low-overhead encrypted telnet

Jef Poskanzer jef at ee.lbl.gov
Tue Mar 1 11:58:10 PST 1994

I've been talking about entrypted telnet with Craig Leres lately, and
he came up with an interesting idea.  The background is, sysadmins want
encrypted telnet so that passwords don't fly around in the clear, but
at the same time, they don't want to spend too many extra CPU cycles.
I figured at least some sysadmins would resist installing an
encryption-capable telnetd because of this concern about overhead.

What you'd really like to do so satisfy these people is encrypt only
when actually transmitting passwords.  Problem is, that's hard to
implement.  Kerberos does it by supplying new versions of a dozen
different programs, and it still only works within your organization,
and even there it doesn't handle chained logins (telnet from host A to
host B, then from host B to host C, etc.).  It's hard because you have
different levels of software trying to talk to each other.  A solution
that worked entirely within telnet would be a lot simpler.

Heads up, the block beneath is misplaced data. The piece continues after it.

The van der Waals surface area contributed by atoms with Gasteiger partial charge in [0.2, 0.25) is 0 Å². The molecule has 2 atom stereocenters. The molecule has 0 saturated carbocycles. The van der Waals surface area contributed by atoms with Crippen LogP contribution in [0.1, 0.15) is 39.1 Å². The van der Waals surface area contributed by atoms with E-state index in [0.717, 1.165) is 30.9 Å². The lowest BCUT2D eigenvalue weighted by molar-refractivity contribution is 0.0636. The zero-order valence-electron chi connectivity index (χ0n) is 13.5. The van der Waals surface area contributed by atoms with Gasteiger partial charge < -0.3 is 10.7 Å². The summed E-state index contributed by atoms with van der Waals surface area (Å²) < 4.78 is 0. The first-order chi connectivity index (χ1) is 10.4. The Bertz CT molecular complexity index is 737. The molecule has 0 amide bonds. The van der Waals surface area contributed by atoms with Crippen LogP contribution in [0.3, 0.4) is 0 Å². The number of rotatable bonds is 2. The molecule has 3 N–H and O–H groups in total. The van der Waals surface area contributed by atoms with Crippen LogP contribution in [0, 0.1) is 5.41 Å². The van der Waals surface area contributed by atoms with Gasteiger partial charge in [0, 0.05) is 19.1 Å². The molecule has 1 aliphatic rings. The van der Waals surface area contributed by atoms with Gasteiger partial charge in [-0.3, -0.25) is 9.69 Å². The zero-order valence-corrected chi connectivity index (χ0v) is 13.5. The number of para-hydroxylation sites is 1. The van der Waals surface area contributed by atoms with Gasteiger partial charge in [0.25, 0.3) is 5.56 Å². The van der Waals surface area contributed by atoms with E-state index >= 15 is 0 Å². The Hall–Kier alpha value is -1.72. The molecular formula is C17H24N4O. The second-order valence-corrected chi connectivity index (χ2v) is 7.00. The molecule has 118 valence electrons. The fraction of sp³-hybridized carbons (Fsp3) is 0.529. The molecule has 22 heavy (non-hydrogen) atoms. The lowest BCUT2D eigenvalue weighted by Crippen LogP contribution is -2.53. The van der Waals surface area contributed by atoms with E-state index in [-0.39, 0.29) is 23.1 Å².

A compromise I thought of a while back is to encrypt the first few
kilobytes and then switch to cleartext.  This lets you log in securely,
the average overhead for the session remains low, and there's no
interaction between different software levels.  But this also doesn't
handle chained logins, if the second login comes later in your session.

So here's Craig's idea: only encrypt the client-to-server direction.
That's the only direction that passwords go, so it's secure; and it's
low overhead because you generally type far fewer characters than you

Just a tidbit for anyone working on encrypted logins.

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